Have you ever wanted to get away from Bash when using Linux? It’s understandable. Though Bash is often praised as being a great shell, it has a lot of shortcomings. Enter Fish shell. It’s a great alternative with tons of neat features. The most notable being predictive type. Other handy features include syntax highlighting, searchable command history and auto suggestions.
Fish is available in the software repository of most Linux distro. Use the following command to install Fish.
Find it on GitHub
Can’t find it for your distro? Looks like you might have to build it yourself. Visit the Fish shell GitHub page. They’ve got some detailed instructions on how to build it.
Replacing Bash With Fish
Replacing Bash with Fish is as simple as a single command. Open your terminal of choice and execute the following command.
Once this command has been entered, you’ll be asked to enter your password. Input it and Fish shell will take the place of Bash as your default.
Now that Fish is the default, it’s time to switch to it. Yes, you could just close your terminal window and then re-open it. It’s a lot faster to just type the command below and immediately switch to it.
As stated above, Fish is very user friendly. Just start typing. It’ll guess. Want to type in the
pacman command? Chances are it’ll fill it out for you. All you’ve got to do is hit the right arrow on your keyboard and let it auto-complete. This feature is very powerful. It doesn’t just work with system commands (like packagers) but with any command or terminal program available. If it’s installed on your system in some way, Fish will find it and let you know about it.
Fish really doesn’t need that much configuration. From the start everything should be set up exactly the way you need. There is, however, one small tweak that can make your Fish experience that much better: Disabling the startup message. Though helpful, it can get pretty annoying to see every single time you open a new terminal window.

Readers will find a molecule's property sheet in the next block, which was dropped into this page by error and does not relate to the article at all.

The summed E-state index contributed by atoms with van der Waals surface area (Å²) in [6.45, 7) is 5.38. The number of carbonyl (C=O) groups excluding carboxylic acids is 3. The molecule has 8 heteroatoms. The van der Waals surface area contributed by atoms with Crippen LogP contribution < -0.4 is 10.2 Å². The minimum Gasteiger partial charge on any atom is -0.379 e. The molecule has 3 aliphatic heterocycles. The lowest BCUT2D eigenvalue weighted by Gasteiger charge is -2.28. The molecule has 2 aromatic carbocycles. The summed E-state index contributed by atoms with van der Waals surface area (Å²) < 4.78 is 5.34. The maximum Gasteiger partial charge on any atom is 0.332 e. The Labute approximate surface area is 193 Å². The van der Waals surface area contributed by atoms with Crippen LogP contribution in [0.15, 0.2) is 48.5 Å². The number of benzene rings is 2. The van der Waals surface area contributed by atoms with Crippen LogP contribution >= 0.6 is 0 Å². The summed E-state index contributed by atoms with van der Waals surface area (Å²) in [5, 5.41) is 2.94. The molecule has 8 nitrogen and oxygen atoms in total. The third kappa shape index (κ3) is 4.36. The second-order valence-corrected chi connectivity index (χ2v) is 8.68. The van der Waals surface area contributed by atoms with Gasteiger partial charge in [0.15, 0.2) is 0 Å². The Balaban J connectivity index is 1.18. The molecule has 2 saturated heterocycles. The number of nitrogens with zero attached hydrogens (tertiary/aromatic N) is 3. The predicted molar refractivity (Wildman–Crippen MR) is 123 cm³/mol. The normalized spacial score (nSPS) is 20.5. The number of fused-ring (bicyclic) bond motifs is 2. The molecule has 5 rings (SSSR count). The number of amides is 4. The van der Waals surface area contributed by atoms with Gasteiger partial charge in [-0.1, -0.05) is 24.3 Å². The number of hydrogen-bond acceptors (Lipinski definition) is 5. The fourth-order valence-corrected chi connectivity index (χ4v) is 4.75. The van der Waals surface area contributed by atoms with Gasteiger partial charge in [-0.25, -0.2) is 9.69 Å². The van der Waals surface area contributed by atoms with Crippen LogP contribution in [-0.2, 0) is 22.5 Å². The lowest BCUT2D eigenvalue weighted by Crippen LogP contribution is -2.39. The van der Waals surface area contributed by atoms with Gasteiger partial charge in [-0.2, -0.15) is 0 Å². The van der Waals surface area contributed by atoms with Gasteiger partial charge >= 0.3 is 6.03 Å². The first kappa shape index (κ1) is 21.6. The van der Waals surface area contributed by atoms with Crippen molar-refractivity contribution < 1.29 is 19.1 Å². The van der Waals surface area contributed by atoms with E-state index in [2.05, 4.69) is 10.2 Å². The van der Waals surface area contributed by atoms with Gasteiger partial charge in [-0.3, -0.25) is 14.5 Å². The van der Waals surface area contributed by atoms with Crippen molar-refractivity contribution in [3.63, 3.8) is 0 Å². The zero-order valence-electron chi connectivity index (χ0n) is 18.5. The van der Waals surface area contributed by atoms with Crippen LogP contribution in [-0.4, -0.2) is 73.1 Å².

To disable, start by making the Fish shell configuration directory.
After making the directory, it’s time to make the configuration file.
Paste the code below into the nano window and press “Ctrl + o” to save. When saved, the greeting will never show up while opening a new terminal window.
Along with the configure file, it’s also possible to configure Fish with its web interface. Simply open a terminal and enter the command below to be taken to it.
The web interface allows for many, many customization options. Too many to list here!
While Bash is a good shell, Fish is better. It makes up for a lot of the shortcomings Bash and other shells have. The auto-complete function is a lifesaver, and the robust configuration options are a welcome addition. The shell is very fast and light on it’s feet. Sure, there are other alternatives, and maybe even some that boast equivalent features, but where Fish wins is its simplicity. It’s easy to set up, easy to configure and easy to get stuff done.